EvidenceProf Blog

Editor: Colin Miller
Univ. of South Carolina School of Law

Wednesday, June 5, 2013

This is a Recording: When Is a Witness Ever Able to Testify Fully & Accurately for Rule 803(5) Purposes?

A few days ago, I posted an entry about relocating Federal Rule of Evidence 803(5) to Federal Rule of Evidence 801(d)(1). Today, I want to focus on another aspect of this Rule, which provides an exception to the rule against hearsay for

A record that:

(A) is on a matter the witness once knew about but now cannot recall well enough to testify fully and accurately;

(B) was made or adopted by the witness when the matter was fresh in the witness’s memory; and

(C) accurately reflects the witness’s knowledge.

If admitted, the record may be read into evidence but may be received as an exhibit only if offered by an adverse party.

Specifically, let's focus on the question of when a witness "cannot recall [a matter] well enough to testify fully an accurately."

According to the Advisory Committee's Note to Federal Rule of Evidence 803(5),

The principal controversy attending the exception has centered, not upon the propriety of the exception itself, but upon the question whether a preliminary requirement of impaired memory on the part of the witness should be imposed. The authorities are divided. If regard be had only to the accuracy of the evidence, admittedly impairment of the memory of the witness adds nothing to it and should not be required....Nevertheless, the absence of the requirement, it is believed, would encourage the use of statements carefully prepared for purposes of litigation under the supervision of attorneys, investigators, or claim adjusters. Hence the example includes a requirement that the witness not have "sufficient recollection to enable him to testify fully and accurately." To the same effect are California Evidence Code §1237 and New Jersey Rule 63(1)(b), and this has been the position of the federal courts. 

My question is whether courts' interpretations of Federal Rule of Evidence 803(5) and state counterparts achieve the goal set out by the Advisory Committee. So, what does it mean for a witness noto to be able to recall a matter well enough to testify fully and accurately?

According to the Supreme Court of Minnesota in State v. Stone, 784 N.W.2d 367 (Minn. 2010),

The plain language of Minn. R. Evid. 803(5) requires an insufficient recollection to testify "fully and accurately," but does not require the witness to have a total absence of memory of the event about which he is testifying. See Minn. R. Evid. 803(5) (emphasis added). The cases that Stone cites to suggest that total lack of memory is a prerequisite to admission of a recorded statement under Rule 803(5) focus instead on whether the prosecution carried its burden to show that the memory of the witness was insufficient, not on whether the witness could recall any details of the event at issue.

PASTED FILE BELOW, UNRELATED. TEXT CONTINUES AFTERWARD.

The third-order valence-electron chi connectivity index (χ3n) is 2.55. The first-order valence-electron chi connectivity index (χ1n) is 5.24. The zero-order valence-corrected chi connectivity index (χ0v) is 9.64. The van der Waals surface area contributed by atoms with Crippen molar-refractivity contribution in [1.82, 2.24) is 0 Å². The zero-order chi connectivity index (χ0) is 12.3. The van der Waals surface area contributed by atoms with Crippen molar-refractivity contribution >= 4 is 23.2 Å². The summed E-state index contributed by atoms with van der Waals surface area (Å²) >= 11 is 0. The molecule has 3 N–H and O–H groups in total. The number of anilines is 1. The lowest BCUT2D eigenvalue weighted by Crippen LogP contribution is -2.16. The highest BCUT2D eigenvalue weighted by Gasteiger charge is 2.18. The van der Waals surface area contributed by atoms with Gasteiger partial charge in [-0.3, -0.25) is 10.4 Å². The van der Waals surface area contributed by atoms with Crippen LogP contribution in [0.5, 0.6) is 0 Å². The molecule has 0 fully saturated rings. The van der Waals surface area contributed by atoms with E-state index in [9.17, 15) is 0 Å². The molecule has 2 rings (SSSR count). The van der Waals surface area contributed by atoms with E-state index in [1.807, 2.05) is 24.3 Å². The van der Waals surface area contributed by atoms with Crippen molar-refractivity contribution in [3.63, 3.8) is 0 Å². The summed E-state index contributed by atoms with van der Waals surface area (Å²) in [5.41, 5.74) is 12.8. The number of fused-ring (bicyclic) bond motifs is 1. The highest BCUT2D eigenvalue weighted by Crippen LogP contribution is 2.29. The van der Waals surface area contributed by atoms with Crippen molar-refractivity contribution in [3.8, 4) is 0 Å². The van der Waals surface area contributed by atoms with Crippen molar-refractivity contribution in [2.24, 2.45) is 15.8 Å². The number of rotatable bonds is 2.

And then there's this from the Supreme Court of Rhode Island in State v. Ricci, 639 A.2d 64 (R.I. 1994):

We have emphasized, however, that the rule merely requires an inability to "'testify fully and accurately'; it does not demand a total lack of memory concerning the event."... Although the witness may have some present memory of the event, the prior recorded statement would appear more complete and more reliable than the fragmented-memory testimony.

Here's my problem: Who besides Arnold Schwarzenegger (and now Colin Farrell) has total recall. I would argue that in the vast majority of trials held weeks, months, or even years after an event, nearly any witness would lack sufficient memory concerning the event to testify fully and accurately, with a recorded recollection close in time to the even almost always being more complete and more reliable.

Now, if we're okay with this, than that's fine, but this certainly does not seem to be the outcome that the Advisory Committee envisioned. In Stone, the recorded recollection was an audio recorded statement to police. In Ricci, the recorded recollection was a police report. Aren't these exactly the types "statements carefully prepared for purposes of litigation under the supervision of...investigators" that the Advisory Committee sought to place outside the scope of the recorded recollection exception?



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